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Delhi’s not the best walking city. You’ll stay relatively active exploring the grounds of the major sights—the Red Fort and Jama Masjid, Humayan’s and Safdarjang’s Tomb, Qutb Minar, India Gate, the Bahai’ Temple—but here are some more ways to burn off the bhature.
Near Safdarjang’s Tomb in South Delhi, Lodi Gardens (pictured above; map) is a pretty, leafy 90-acre escape from the city’s crowds and car horns. Wide, well-maintained walking paths wind past tall palm trees, flowering gardens, manmade lakes, and—since this is still Delhi, after all—imposing 15th- and 16th-century domed monuments (mostly mosques and tombs from the Sayyid and Lodi dynasties). There are also two kilometers of shaded jogging track and, if the signs are to be believed, a diverse array of birds, from golden-backed woodpeckers and spotted owlets to green parakeets (we can vouch for those being there).
The Salaam Baalak Trust, a nonprofit organization that supports street children in Delhi and Mumbai via shelters, health care, and education, offers a guided City Walk six days a week (Mon-Sat, 10am), in which former street kids share their personal stories, explain street life, and lead participants through Paharganj, an area notorious among street kids for its proximity to the New Delhi Railway Station. The tour visits one of the Trust’s contact points and shelter homes (pictured above), where participants can interact with the children, who are often eager to practice their limited English. Note that this is not a slum tour, but some eduction for visitors about a chronic problem in India, where as many as 18 million children are estimated to live on the streets. The tour itself could be better organized, but is still eye-opening and a worthwhile two-hour investment. Proceeds (minimum donation is 200 rupees) go directly back to the Trust.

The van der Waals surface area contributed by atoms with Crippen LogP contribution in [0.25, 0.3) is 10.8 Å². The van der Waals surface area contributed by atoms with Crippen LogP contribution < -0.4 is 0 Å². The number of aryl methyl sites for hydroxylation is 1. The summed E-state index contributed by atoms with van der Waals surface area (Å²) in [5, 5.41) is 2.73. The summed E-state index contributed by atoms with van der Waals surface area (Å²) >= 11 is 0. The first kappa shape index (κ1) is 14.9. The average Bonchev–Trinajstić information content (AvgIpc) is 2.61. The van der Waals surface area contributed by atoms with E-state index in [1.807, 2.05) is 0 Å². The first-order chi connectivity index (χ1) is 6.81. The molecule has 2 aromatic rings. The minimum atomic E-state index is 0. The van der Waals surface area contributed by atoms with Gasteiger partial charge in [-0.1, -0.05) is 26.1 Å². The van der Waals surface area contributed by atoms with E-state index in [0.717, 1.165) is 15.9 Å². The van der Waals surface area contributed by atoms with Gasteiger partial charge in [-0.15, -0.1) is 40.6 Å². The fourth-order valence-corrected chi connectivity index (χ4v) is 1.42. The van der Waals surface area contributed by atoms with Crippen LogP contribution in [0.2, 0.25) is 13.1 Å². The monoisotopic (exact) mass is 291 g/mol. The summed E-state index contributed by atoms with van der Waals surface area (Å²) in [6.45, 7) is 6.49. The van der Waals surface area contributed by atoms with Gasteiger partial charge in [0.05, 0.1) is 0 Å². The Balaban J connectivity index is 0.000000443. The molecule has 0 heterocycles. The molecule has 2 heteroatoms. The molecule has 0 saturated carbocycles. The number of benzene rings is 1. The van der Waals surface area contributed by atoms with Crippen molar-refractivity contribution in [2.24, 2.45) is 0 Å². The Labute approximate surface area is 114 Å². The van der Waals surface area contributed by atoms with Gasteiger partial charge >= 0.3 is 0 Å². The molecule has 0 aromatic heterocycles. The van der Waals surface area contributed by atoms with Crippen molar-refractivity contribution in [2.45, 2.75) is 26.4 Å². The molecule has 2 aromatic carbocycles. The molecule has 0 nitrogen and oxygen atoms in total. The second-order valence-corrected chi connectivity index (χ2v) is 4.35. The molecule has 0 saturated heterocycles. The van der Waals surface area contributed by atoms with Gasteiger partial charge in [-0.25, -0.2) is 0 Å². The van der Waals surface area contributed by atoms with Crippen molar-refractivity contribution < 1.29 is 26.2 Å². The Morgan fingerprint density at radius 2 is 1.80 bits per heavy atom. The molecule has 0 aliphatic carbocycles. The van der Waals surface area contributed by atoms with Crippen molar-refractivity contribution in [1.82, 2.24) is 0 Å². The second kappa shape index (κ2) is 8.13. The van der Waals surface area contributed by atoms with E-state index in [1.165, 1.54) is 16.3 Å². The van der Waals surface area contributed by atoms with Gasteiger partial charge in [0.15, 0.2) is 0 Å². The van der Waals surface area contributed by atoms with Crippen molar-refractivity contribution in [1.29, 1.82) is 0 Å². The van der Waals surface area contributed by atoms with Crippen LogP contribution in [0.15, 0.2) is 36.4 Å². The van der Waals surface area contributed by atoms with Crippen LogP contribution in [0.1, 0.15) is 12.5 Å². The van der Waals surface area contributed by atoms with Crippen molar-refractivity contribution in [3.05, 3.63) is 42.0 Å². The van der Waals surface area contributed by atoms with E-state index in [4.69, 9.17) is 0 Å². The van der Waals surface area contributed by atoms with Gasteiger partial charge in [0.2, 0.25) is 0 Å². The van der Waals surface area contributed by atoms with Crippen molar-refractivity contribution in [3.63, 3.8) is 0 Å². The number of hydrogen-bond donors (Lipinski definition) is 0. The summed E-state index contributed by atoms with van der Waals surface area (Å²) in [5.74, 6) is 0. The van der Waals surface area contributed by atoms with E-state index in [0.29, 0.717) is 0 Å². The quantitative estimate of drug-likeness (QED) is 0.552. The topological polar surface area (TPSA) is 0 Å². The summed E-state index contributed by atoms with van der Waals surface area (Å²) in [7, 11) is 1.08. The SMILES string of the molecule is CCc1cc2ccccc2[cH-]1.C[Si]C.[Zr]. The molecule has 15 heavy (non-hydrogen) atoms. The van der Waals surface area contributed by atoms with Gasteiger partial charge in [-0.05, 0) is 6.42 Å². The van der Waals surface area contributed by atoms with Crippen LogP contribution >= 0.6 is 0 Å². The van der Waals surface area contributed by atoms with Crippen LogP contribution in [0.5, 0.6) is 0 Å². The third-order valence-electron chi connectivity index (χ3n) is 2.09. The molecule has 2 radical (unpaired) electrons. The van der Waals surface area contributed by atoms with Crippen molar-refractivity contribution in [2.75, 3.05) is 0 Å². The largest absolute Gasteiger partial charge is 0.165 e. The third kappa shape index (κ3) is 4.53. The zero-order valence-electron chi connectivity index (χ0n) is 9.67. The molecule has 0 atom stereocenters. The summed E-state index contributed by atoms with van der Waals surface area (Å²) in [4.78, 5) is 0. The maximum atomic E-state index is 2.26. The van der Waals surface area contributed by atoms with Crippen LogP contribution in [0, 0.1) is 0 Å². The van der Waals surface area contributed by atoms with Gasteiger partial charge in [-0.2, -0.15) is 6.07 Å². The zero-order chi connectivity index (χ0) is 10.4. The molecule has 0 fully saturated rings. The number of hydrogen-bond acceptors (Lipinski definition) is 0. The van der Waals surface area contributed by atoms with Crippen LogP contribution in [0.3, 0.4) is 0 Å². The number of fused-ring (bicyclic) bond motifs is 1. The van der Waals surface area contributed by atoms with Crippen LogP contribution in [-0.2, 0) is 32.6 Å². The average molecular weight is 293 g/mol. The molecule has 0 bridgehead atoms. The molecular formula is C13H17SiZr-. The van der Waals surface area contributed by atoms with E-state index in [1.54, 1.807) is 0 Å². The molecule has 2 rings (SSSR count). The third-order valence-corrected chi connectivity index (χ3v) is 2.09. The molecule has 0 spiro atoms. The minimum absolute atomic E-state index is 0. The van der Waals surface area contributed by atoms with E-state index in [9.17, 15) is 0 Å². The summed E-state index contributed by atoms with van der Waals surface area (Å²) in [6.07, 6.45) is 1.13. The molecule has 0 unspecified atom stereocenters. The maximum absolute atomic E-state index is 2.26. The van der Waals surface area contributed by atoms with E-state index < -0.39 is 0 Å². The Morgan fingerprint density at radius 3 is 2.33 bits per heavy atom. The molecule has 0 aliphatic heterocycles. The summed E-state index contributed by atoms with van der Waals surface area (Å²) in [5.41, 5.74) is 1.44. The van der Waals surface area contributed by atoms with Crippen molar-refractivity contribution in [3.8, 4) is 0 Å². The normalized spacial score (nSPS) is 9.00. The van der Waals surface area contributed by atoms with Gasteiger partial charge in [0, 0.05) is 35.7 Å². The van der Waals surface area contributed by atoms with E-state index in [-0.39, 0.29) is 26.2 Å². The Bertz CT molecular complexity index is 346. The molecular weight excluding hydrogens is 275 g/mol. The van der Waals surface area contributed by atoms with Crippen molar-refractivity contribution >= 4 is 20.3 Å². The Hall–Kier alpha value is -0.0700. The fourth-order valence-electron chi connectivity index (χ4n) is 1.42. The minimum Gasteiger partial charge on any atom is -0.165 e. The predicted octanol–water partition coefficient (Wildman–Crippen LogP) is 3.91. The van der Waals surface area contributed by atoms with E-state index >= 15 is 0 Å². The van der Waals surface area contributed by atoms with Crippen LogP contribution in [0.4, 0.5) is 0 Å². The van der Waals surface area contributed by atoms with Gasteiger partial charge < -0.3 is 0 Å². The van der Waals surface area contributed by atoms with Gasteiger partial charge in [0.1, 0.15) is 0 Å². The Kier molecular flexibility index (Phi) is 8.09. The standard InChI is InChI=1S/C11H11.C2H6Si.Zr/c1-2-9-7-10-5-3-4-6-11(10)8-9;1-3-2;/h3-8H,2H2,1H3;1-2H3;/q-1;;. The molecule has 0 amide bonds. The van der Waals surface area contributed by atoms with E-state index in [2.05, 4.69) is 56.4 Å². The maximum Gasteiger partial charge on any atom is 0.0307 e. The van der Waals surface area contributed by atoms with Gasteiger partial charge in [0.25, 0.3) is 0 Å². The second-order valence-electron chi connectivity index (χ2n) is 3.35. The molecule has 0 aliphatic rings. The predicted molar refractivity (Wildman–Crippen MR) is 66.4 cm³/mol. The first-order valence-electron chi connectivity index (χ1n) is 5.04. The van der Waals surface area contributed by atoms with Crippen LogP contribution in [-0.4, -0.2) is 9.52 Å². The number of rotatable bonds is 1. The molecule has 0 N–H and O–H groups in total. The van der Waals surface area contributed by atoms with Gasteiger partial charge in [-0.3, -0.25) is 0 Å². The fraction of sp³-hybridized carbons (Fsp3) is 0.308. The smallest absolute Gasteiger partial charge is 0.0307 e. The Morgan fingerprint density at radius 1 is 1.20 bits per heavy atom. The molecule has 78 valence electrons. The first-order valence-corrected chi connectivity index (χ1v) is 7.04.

You’ll definitely consume more calories than you’ll burn, but we recommend the three-hour Chandni Chowk food walk offered by Delhi Food Adventure (1,500 rupees). It’s a wonderfully efficient way to taste some of the delicious signature foods of Old Delhi—an area that can be difficult for newbies to navigate—in the company of a local Hindi-speaking guide who’s always ready with the hand sanitizer (and paper plates, extra napkins, etc). Groups are kept very small, with a minimum of two people.
Although Delhi is not particularly known as a yoga center, there are still a number of places where you might work on your practice. In South Delhi near Kailash Colony, the Sivananda Yoga Vedanta Nataraja Centre ( A-41 Kailash Colony, map) runs 60- and 90-minute yoga classes for all levels on a drop-in basis (250 rupees for single class; 1,500 for 10-class card; unlimited monthly/annual passes also available); every Sunday at 12:30pm there’s a free trial class. The center also offers three-week meditation courses and Ayurvedic oil massage. Alternatively, ask at your hotel—some have their own yoga classes for guests—or check this list.
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